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Safe pesticide replacements in the pipeline

9 March 2020

aphids attacking plant

Cardiff University researchers have discovered a cost-effective and scalable method to produce terpene analogues for use as a green alternative to pesticides.

Plants produce terpenes, naturally occurring chemical substances that repel pests as a biological defence. Terpenes are responsible for the heavy aroma and pungent flavours of their host. By harnessing these ‘odours’ (volatile organic compounds), new environmentally friendly repellents and attractants are being developed for insect management.

As alternatives to traditional pesticides, these molecules naturally drive herbivorous insects away from crops, attract predators including parasitic wasps, and maintain a healthy balance of pollinators. Terpenes also have vital pharmaceutical applications including in the development of life-saving antimalarial drugs.

Extracting natural terpenes from plants can be expensive and unsustainable due to the supply being affected by several external factors, including plant disease and weather conditions.

Terpenes have also been difficult to make synthetically in the lab, with the process often time-consuming, expensive, and unfeasible at the scale required for industrial use such as crop protection.

In a new study, scientists from Cardiff University’s School of Chemistry have found a way to produce terpene analogues using relatively cheap materials that are suitable for large-scale production.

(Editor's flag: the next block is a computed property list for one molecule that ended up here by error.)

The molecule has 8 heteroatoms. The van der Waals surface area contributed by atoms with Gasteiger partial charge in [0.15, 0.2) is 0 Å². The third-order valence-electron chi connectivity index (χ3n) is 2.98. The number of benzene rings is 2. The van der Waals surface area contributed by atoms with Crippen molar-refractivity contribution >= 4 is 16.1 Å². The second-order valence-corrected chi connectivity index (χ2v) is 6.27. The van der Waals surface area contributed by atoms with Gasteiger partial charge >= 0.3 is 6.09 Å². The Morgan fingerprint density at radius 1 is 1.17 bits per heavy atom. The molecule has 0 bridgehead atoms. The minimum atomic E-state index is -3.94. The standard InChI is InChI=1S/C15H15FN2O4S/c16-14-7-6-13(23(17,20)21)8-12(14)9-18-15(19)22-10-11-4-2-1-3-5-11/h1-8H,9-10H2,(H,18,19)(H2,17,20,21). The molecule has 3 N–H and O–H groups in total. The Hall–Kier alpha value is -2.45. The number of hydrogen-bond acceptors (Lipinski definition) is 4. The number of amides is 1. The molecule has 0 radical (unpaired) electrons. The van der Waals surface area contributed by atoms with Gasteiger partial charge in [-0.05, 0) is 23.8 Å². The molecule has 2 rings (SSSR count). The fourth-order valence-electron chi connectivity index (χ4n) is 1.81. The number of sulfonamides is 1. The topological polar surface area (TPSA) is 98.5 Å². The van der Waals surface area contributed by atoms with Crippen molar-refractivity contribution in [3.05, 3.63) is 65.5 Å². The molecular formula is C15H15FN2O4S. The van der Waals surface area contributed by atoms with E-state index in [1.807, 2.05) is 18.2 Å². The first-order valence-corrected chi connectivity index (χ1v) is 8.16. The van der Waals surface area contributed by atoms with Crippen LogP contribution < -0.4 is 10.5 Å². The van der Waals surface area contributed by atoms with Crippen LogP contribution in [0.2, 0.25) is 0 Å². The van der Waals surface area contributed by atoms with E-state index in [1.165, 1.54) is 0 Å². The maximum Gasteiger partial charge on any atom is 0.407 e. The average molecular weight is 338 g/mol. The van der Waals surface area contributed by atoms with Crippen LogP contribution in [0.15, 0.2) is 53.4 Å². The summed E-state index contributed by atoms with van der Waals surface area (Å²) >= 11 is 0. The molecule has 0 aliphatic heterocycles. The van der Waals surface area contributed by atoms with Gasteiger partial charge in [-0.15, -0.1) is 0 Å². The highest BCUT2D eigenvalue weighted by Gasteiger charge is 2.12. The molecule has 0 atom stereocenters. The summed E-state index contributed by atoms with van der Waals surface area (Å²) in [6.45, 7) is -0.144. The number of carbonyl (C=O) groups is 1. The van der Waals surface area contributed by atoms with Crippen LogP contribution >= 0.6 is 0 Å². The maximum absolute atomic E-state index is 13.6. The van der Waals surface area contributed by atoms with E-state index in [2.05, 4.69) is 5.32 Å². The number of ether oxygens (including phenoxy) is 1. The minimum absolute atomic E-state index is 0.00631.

The team, led by Professor Rudolf Allemann, has produced a variety of terpene molecules including the whitefly repellent 7-epizingberene and the aphid repellent germacrene-D. They have also created an aphid attractant, 14,15 dimethylgermacrene-D, which can be used to lure pests into trap devices or onto sacrificial plants from where they can be easily removed.

The researchers are currently using their method to produce quantities of compounds for field trials of novel agrochemicals, which was not possible using earlier chemical methods.

Professor Rudolf Allemann said: “A move towards environmentally sustainable alternatives is essential if we are to mitigate against the damage caused by current pesticides and to continue producing the quantities of crops needed to support the world’s growing population.

We hope to create a variety of valuable compounds for products beyond agrochemicals for pest control, including pharmaceuticals. In principle, we can look to develop analogues of any terpene product using this simple and cost-effective method.”

Postdoctoral Research Associate, Dr Luke Johnson said:  “The ease of the method now makes terpene molecules readily available in quantities sufficient for researchers to test their activities and find tomorrow’s medicines or agrochemicals. We expect that this method will become standard practise within academia and biotechnology.”

The team’s latest work will screen enzymatically produced terpene analogues and look for responses in aphids.

This research was supported through grants from the U.K. Biotechnology and Biological Research Council (BBSRC).

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